Transportation Secretary Tony Tata has endorsed a Senate proposal that probably would kill three turnpike projects in Currituck, New Hanover and Gaston counties.
If the measure becomes law, the state Department of Transportation will find itself authorized to continue work on only two toll roads: the 19.7-mile Monroe Connector / Bypass east of Charlotte, and the Triangle Expressway Southeast Extension, which would extend the 540 Outer Loop across southern Wake County from Holly Springs to Interstate 40 near Garner.
State House leaders have not decided whether to go along with the Senate idea. The Senate added the provision three weeks ago, when it approved a House bill that began with a more limited scope.
The original bill would simply repeal a 2011 law that has blocked DOT from moving forward on the TriEx extension across southern Wake. The House and Senate and Tata all agree on this part. It would authorize the state to comply with demands by environmental regulators that DOT study the Red Route alternative that takes TriEx through Garner.
State leaders swear they’ll never build the Red Route, but regulators insist on a study to compare it with the environmentally problematic Orange Route south of Garner, favored by DOT.
The Red Route bill, sponsored by two Republican House members whose districts include southern Wake, appeared headed for easy passage. But its prospects became uncertain when the Senate added a proposal by Sen. Bill Rabon, a Brunswick County Republican. It would cancel the legislature’s authorization for N.C. DOT to continue work on the Mid-Currituck Bridge to the northern Outer Banks, the Cape Fear Skyway bridge and road at Wilmington, and the Garden Parkway west of Charlotte.
In a March 18 letter to leaders of both chambers, Tata echoed Rabon’s rationale for removing the legislature’s authorization for the three turnpike projects. They should, instead, compete for state funds with other highway projects in DOT’s data-driven prioritization process – based strictly on cost-benefit calculations and their objective, quantifiable merits.
Technically, this would not kill the three big toll projects. But it would subject them to stricter standards that the N.C. Turnpike Authority was designed to avoid.
The legislature established the Turnpike Authority, now part of DOT, almost a decade ago. It directed the authority to plan and build a half-dozen projects that would be financed mostly with toll collections. These were expensive roads and bridges that could not successfully compete with other demands for limited state highway funds.
Some of them had languished for decades without hope of state funding. TriEx would have been delayed for another decade if state and local leaders had not agreed to build it quickly as a toll road.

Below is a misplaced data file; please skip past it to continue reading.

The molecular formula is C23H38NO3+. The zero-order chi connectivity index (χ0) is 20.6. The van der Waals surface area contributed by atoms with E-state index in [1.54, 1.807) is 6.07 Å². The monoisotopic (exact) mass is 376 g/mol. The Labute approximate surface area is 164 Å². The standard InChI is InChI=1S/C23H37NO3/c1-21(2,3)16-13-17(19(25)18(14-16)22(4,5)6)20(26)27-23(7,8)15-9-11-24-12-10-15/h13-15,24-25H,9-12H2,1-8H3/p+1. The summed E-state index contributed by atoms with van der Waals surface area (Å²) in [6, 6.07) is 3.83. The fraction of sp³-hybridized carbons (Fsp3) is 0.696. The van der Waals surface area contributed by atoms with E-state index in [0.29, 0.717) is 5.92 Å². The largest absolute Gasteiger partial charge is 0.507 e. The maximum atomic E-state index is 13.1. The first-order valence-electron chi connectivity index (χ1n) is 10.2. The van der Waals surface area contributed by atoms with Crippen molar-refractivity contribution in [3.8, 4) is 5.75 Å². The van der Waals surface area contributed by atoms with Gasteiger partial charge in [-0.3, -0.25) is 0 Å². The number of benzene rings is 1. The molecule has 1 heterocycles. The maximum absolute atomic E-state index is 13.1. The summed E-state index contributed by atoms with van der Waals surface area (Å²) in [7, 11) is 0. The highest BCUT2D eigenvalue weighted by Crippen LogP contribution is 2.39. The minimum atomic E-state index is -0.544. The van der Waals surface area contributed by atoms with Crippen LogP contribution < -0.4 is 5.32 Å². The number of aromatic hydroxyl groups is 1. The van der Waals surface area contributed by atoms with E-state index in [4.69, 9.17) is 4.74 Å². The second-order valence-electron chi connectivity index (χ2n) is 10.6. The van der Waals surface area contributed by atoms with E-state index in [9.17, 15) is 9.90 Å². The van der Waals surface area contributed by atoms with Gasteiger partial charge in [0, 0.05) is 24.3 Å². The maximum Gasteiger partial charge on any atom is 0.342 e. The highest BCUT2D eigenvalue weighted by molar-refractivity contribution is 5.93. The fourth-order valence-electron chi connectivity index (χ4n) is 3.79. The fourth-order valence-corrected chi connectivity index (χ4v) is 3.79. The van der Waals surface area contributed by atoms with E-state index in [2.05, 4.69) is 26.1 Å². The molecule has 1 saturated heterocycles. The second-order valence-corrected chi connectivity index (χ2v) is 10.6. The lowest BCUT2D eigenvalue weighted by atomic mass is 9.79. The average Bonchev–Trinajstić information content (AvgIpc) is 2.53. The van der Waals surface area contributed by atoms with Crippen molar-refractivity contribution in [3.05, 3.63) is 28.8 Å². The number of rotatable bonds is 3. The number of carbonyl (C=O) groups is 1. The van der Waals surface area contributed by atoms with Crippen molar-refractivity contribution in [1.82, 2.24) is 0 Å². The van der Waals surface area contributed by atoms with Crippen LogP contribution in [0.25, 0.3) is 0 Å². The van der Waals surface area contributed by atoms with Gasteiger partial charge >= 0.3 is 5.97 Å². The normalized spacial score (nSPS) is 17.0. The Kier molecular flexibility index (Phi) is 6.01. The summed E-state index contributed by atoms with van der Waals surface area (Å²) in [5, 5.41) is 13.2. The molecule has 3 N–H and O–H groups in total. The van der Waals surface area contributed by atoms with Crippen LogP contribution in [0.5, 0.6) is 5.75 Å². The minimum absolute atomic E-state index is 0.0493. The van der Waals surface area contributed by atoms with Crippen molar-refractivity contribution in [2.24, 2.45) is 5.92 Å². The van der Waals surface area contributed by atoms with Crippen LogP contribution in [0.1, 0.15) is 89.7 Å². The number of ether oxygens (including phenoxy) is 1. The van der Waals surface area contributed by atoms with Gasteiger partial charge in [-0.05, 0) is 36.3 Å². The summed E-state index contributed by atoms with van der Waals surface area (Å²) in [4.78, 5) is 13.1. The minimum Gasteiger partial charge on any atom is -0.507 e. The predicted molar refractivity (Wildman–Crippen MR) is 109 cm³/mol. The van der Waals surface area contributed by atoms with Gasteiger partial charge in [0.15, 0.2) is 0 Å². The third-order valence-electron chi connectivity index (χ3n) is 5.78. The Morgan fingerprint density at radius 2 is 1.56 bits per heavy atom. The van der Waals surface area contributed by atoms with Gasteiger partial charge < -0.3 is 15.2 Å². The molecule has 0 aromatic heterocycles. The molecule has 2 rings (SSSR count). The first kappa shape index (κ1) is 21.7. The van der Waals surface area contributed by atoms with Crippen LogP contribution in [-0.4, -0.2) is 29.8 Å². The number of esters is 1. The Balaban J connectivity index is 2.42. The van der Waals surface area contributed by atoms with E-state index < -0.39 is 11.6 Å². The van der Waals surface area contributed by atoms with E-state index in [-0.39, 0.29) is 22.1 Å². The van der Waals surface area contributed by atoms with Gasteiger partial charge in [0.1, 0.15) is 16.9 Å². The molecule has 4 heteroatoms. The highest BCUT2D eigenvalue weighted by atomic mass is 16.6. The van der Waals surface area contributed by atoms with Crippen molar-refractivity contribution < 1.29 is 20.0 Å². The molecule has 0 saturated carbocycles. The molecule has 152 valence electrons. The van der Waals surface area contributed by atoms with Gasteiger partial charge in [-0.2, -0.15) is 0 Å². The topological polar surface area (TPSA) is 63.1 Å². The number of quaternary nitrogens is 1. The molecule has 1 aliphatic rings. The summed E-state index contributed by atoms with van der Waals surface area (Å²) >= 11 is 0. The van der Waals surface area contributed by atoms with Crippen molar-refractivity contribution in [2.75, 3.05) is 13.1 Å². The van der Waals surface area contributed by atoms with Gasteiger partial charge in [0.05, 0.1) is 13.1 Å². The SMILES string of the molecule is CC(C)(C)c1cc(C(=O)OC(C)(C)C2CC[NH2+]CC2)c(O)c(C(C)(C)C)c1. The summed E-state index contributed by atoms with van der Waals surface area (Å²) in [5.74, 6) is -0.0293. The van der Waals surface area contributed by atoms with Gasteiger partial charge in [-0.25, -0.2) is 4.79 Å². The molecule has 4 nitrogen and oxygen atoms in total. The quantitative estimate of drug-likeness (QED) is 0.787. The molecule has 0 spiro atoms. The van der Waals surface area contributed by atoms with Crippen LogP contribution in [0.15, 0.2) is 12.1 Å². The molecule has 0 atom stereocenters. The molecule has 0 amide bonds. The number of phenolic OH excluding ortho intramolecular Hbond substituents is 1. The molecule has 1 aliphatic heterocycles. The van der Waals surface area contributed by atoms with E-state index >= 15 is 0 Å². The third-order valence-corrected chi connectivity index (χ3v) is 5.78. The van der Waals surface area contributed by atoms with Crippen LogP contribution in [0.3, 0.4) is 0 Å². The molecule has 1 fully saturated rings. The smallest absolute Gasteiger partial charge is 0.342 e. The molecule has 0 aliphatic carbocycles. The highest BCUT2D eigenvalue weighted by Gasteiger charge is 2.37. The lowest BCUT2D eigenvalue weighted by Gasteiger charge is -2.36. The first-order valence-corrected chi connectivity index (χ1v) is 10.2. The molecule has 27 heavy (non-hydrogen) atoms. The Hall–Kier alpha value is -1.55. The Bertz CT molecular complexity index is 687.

Tata’s letter came just as Gov. Pat McCrory was releasing his proposed budget, which includes continued state funding for the Currituck bridge and the Garden Parkway.
Rouzer will run in 2014
Former state Sen. David Rouzer told the Insider’s Patrick Gannon Thursday that he is running for Congress in 2014 in the 7th Congressional District.
The Johnston County Republican said he would make an official announcement early next week. Rouzer won the district’s GOP primary in 2012 but lost a close race in November to longtime U.S. Rep. Mike McIntyre, D-Lumberton, in a more conservative district after the recent redistricting process.
McIntyre won by 654 votes out of nearly 337,000 cast in the district, which includes all or parts of 12 Southeastern North Carolina counties. Rouzer represented Johnston and Wayne counties in the Senate from 2009-2012. McIntyre hasn’t announced his candidacy for re-election, but there are indications that he will seek a 10th term.
McIntyre is a member of the Democratic Congressional Campaign Committee’s 2013-14 Frontline program, an effort to help Democratic incumbents keep their seats. And McIntyre’s campaign in late January filed a “Statement of Candidacy” for 2014 with the Federal Election Commission. McIntyre couldn’t be reached Thursday through a spokesman.
Jonathan Barfield, a New Hanover County commissioner, has launched a campaign to capture the Democratic nomination. Rouzer said he knows of no other Republicans seeking the GOP nomination at this early stage.
He said he recently has been working at his business, R&C Distributors, which markets a degreaser called Cobra Clean, as well as spending time on his uncle’s farm. Ilario Pantano, the GOP’s 2010 nominee in the 7th District who lost to Rouzer in the 2012 primary, said Thursday he hadn’t ruled out a 2014 run but wasn’t planning on it.
Dome’s bill of the week
A pair of Republican lawmakers want to make it harder to get a divorce in North Carolina by making estranged couples wait longer and go to counseling.
The Healthy Marriage Act would extend to two years the current one-year waiting period in order for a divorce to be finalized. During that time, the couple would have to complete courses on improving their communications skills and conflict resolution.
If the couple has children, they would have to take at least a four-hour class on the impact of divorce on children.
Veteran Sen. Austin Allran of Hickory is the primary sponsor. Second-term Sen. Warren Daniel of Morganton has signed on as a sponsor of Senate Bill 518. Both are lawyers.
Under the bill, separated couples could resume living together during the two-year waiting period. Either the husband or the wife would have to have lived in North Carolina for six months before filing for divorce.
It would also strike from the current law a provision that says “isolated incidents of sexual intercourse” don’t count against the one-year waiting period. It’s not clear if that means an occasional fling with your estranged partner would count against you under the proposed law.
Staff writers Bruce Siceloff and Craig Jarvis, and Patrick Gannon of the Insider.
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